NEW YORK -- Sept. 8, 2006 -- Many of the harsh interrogation techniques just repudiated by the Pentagon would be made lawful by legislation put forward the same day by the Bush administration, and the U.S. courts would be forbidden from intervening.
The proposal is in the last 10 pages of an 86-page bill devoted mostly to military commissions, and it is a tangled mix of cross-references and pregnant omissions.
But legal experts say it adds up to an apparently unique interpretation of the Geneva conventions, one that could allow CIA operatives and others to use many of the very techniques disavowed Wednesday by the Pentagon, including stress positions, sleep deprivation, extreme temperatures and perhaps even simulated drowning.
"It's a Jekyll-and-Hyde routine," Martin Lederman, who teaches constitutional law at Georgetown. In effect, the administration is proposing to write into law a two-track system that has existed as a practical matter for some time.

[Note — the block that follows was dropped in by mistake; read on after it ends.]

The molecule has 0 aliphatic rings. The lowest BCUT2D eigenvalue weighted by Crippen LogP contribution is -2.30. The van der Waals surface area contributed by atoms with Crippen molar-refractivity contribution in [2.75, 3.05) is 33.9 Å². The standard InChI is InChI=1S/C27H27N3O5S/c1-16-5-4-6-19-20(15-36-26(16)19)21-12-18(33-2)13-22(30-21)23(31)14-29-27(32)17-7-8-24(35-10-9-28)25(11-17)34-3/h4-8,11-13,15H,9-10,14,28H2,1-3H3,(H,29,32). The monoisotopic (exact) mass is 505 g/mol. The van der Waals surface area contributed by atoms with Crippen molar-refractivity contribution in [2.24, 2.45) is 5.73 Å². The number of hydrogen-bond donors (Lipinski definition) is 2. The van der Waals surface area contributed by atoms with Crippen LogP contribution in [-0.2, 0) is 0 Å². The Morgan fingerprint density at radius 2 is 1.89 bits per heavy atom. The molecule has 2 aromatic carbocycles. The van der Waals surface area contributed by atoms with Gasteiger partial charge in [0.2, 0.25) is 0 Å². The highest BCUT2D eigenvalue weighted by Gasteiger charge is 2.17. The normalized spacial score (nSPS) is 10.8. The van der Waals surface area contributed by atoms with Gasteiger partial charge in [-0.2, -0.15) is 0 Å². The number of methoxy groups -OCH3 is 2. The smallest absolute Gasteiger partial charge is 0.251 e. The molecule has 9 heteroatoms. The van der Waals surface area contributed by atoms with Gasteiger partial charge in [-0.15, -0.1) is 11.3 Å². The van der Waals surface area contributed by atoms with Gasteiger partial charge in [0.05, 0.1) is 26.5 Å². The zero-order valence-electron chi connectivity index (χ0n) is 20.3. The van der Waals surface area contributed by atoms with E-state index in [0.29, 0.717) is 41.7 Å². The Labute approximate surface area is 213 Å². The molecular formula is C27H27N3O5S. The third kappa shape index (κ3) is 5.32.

So-called high-value detainees held by the CIA have been subjected to very tough interrogation in secret prisons around the world. More run-of-the-mill prisoners held by the Defense Department have, for the most part, faced milder questioning, although human rights groups say there have been widespread abuses.